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A review on the Idylla platform: towards the assessment of actionable genomic alterations in one day
  1. Arnaud Uguen1,2,
  2. Giancarlo Troncone3
  1. 1Department of Pathology, CHRU Brest, Brest, France
  2. 2Inserm U1053 BaRITOn, Bordeaux, France
  3. 3Department of Public Health, Anatomic Pathology Unit, University of Napoli Federico II, Napoli, Italy
  1. Correspondence to Dr Arnaud Uguen, Department of Pathology, University Hospital Morvan, Brest 29609, France; arnaud.uguen{at}chu-brest.fr

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Introduction

Cancer still represents a major cause of death in the world. In the last decades, a better understanding of the molecular bases of cancer initiation, progression and antitumour immunity response escape has led to the development of new therapeutic strategies. Indeed, targeted treatments against oncogenic proteins and immune-checkpoint inhibitors have considerably improved quality of life and treatment outcomes of patients with cancer. Thus, assessment of predictive biomarker is crucial. According to the US Food and Drug Administration, a companion diagnostic assay, which provides essential information for the safe and effective use of a corresponding drug, is a unique medical device. Conversely, in the European Union the same biomarker can be analysed by using different diagnostic platforms, with different advantages and drawbacks. Nevertheless, any commercially available diagnostic assay needs to achieve validation, for approval by the European Community for in vitro diagnostic use (CE-IVD).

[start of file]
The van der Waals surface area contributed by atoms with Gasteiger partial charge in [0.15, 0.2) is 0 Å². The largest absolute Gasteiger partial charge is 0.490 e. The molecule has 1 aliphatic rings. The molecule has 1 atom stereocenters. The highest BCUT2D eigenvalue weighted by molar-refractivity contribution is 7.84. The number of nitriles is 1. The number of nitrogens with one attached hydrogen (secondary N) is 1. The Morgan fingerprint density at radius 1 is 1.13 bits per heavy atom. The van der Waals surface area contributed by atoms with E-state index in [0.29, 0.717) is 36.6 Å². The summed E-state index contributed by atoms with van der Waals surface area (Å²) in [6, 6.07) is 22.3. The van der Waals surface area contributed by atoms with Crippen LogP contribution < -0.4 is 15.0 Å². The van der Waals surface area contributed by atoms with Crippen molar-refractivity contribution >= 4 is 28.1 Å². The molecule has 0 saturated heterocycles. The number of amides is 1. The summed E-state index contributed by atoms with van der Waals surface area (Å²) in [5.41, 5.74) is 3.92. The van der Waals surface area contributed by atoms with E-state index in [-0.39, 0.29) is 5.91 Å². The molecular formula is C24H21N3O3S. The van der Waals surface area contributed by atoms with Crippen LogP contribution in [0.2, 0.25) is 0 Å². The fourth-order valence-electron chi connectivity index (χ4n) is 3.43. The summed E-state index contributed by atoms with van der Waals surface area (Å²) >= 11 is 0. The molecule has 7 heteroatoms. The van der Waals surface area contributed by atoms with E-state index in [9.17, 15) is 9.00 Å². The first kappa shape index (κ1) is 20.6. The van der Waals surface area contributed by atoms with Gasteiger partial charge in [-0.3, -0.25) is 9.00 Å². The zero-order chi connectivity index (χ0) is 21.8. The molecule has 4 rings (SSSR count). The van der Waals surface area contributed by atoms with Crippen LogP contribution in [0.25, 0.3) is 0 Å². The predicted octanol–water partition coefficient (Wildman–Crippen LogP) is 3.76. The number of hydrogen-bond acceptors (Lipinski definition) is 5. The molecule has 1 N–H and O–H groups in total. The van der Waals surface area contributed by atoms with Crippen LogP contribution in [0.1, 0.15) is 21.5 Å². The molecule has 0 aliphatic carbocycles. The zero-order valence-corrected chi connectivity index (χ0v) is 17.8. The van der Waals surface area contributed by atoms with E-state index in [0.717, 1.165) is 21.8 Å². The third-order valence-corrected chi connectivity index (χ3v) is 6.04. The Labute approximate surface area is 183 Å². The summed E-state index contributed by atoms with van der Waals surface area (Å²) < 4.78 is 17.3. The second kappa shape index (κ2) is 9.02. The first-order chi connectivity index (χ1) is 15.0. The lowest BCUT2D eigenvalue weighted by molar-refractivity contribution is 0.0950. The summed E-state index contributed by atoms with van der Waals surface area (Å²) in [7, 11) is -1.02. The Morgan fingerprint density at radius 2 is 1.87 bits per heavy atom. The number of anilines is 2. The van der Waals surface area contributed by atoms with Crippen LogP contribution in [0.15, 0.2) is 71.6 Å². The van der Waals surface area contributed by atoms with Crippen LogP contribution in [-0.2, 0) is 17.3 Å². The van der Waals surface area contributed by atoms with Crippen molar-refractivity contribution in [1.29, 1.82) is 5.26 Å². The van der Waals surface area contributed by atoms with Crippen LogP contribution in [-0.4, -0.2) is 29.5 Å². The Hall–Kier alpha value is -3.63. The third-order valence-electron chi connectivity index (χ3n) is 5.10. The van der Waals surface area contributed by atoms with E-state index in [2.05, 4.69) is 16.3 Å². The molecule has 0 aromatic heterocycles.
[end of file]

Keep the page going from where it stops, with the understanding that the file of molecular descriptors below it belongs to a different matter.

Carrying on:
Although the next-generation sequencing (NGS) of even whole exomes or genomes is today feasible in expert centres, currently only limited pieces of genomic information are clinically relevant for the therapeutic management of patients with advanced cancers. Indeed, besides clinical trials and experimental protocols, the list of predictive actionable genomic biomarkers is quite short to date. Relevant examples include in colorectal cancer mutations of KRAS and NRAS; in lung cancer, mutations of EGFR and rearrangements of ALK and ROS1; and in melanoma BRAF and NRAS mutations.1–8 Reflecting the requirements of expensive equipments, experience and skilled personnel, these mutational assays are often centralised in reference laboratories. The longer interval of time between test prescription and result delivery may delay the treatment of patients with advanced cancers, some of them suffering from acute deterioration and needing rapid therapeutic decisions. The Idylla system (Biocartis, Mechelen, Belgium) can be easily implemented in pathology laboratories to diagnose quickly and simply oncogenic mutations.9–26 This …

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